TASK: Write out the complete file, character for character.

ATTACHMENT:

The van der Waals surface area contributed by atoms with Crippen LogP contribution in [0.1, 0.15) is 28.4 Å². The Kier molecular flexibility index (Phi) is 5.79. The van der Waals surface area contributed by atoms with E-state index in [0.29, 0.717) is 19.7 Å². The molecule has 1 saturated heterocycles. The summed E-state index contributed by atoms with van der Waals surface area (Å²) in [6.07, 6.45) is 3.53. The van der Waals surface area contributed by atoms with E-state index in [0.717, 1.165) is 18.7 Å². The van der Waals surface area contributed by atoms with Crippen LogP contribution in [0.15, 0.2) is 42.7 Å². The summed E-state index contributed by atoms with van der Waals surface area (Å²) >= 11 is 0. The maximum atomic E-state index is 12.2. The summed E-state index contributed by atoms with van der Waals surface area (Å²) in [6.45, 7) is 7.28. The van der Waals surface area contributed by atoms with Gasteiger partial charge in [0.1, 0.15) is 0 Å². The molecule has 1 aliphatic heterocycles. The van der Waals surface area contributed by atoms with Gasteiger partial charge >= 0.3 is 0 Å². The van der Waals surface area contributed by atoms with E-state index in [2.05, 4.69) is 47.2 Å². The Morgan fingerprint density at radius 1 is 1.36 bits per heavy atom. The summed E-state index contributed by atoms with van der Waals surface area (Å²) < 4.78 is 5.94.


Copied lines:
The van der Waals surface area contributed by atoms with Crippen LogP contribution in [0.1, 0.15) is 28.4 Å². The Kier molecular flexibility index (Phi) is 5.79. The van der Waals surface area contributed by atoms with E-state index in [0.29, 0.717) is 19.7 Å². The molecule has 1 saturated heterocycles. The summed E-state index contributed by atoms with van der Waals surface area (Å²) in [6.07, 6.45) is 3.53. The van der Waals surface area contributed by atoms with E-state index in [0.717, 1.165) is 18.7 Å². The van der Waals surface area contributed by atoms with Crippen LogP contribution in [0.15, 0.2) is 42.7 Å². The summed E-state index contributed by atoms with van der Waals surface area (Å²) >= 11 is 0. The maximum atomic E-state index is 12.2. The summed E-state index contributed by atoms with van der Waals surface area (Å²) in [6.45, 7) is 7.28. The van der Waals surface area contributed by atoms with Gasteiger partial charge in [0.1, 0.15) is 0 Å². The molecule has 1 aliphatic heterocycles. The van der Waals surface area contributed by atoms with Gasteiger partial charge >= 0.3 is 0 Å². The van der Waals surface area contributed by atoms with E-state index in [2.05, 4.69) is 47.2 Å². The Morgan fingerprint density at radius 1 is 1.36 bits per heavy atom. The summed E-state index contributed by atoms with van der Waals surface area (Å²) < 4.78 is 5.94.